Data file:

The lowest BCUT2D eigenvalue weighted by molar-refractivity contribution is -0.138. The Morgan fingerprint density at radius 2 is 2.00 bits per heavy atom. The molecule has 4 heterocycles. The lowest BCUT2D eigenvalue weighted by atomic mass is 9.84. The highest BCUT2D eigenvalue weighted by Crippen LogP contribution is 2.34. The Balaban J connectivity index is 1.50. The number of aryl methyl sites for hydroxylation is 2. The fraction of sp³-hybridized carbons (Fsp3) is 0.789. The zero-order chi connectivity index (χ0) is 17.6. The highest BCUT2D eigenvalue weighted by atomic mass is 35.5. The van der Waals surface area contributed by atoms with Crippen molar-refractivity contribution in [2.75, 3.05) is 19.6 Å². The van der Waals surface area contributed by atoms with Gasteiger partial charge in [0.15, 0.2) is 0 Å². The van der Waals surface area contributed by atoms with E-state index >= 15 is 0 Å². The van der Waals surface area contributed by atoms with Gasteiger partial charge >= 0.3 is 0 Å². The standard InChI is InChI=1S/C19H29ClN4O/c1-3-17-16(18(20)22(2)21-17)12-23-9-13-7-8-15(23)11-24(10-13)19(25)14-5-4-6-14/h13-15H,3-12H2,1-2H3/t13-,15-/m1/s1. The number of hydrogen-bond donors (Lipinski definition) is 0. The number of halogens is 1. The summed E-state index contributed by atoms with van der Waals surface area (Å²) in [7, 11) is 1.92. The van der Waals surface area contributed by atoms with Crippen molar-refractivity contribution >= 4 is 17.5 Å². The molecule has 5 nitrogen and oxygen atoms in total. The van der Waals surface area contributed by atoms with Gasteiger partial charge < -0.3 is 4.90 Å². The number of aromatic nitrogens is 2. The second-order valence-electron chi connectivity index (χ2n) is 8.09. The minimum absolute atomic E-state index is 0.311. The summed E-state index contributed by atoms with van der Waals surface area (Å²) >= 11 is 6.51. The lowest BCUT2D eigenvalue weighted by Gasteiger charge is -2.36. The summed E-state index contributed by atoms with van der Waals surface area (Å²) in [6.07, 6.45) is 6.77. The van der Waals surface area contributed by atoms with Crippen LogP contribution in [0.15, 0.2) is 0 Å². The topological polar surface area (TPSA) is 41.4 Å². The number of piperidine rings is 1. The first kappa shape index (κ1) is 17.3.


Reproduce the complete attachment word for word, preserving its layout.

The lowest BCUT2D eigenvalue weighted by molar-refractivity contribution is -0.138. The Morgan fingerprint density at radius 2 is 2.00 bits per heavy atom. The molecule has 4 heterocycles. The lowest BCUT2D eigenvalue weighted by atomic mass is 9.84. The highest BCUT2D eigenvalue weighted by Crippen LogP contribution is 2.34. The Balaban J connectivity index is 1.50. The number of aryl methyl sites for hydroxylation is 2. The fraction of sp³-hybridized carbons (Fsp3) is 0.789. The zero-order chi connectivity index (χ0) is 17.6. The highest BCUT2D eigenvalue weighted by atomic mass is 35.5. The van der Waals surface area contributed by atoms with Crippen molar-refractivity contribution in [2.75, 3.05) is 19.6 Å². The van der Waals surface area contributed by atoms with Gasteiger partial charge in [0.15, 0.2) is 0 Å². The van der Waals surface area contributed by atoms with E-state index >= 15 is 0 Å². The van der Waals surface area contributed by atoms with Gasteiger partial charge >= 0.3 is 0 Å². The standard InChI is InChI=1S/C19H29ClN4O/c1-3-17-16(18(20)22(2)21-17)12-23-9-13-7-8-15(23)11-24(10-13)19(25)14-5-4-6-14/h13-15H,3-12H2,1-2H3/t13-,15-/m1/s1. The number of hydrogen-bond donors (Lipinski definition) is 0. The number of halogens is 1. The summed E-state index contributed by atoms with van der Waals surface area (Å²) in [7, 11) is 1.92. The van der Waals surface area contributed by atoms with Crippen molar-refractivity contribution >= 4 is 17.5 Å². The molecule has 5 nitrogen and oxygen atoms in total. The van der Waals surface area contributed by atoms with Gasteiger partial charge < -0.3 is 4.90 Å². The number of aromatic nitrogens is 2. The second-order valence-electron chi connectivity index (χ2n) is 8.09. The minimum absolute atomic E-state index is 0.311. The summed E-state index contributed by atoms with van der Waals surface area (Å²) >= 11 is 6.51. The lowest BCUT2D eigenvalue weighted by Gasteiger charge is -2.36. The summed E-state index contributed by atoms with van der Waals surface area (Å²) in [6.07, 6.45) is 6.77. The van der Waals surface area contributed by atoms with Crippen LogP contribution in [0.15, 0.2) is 0 Å². The topological polar surface area (TPSA) is 41.4 Å². The number of piperidine rings is 1. The first kappa shape index (κ1) is 17.3.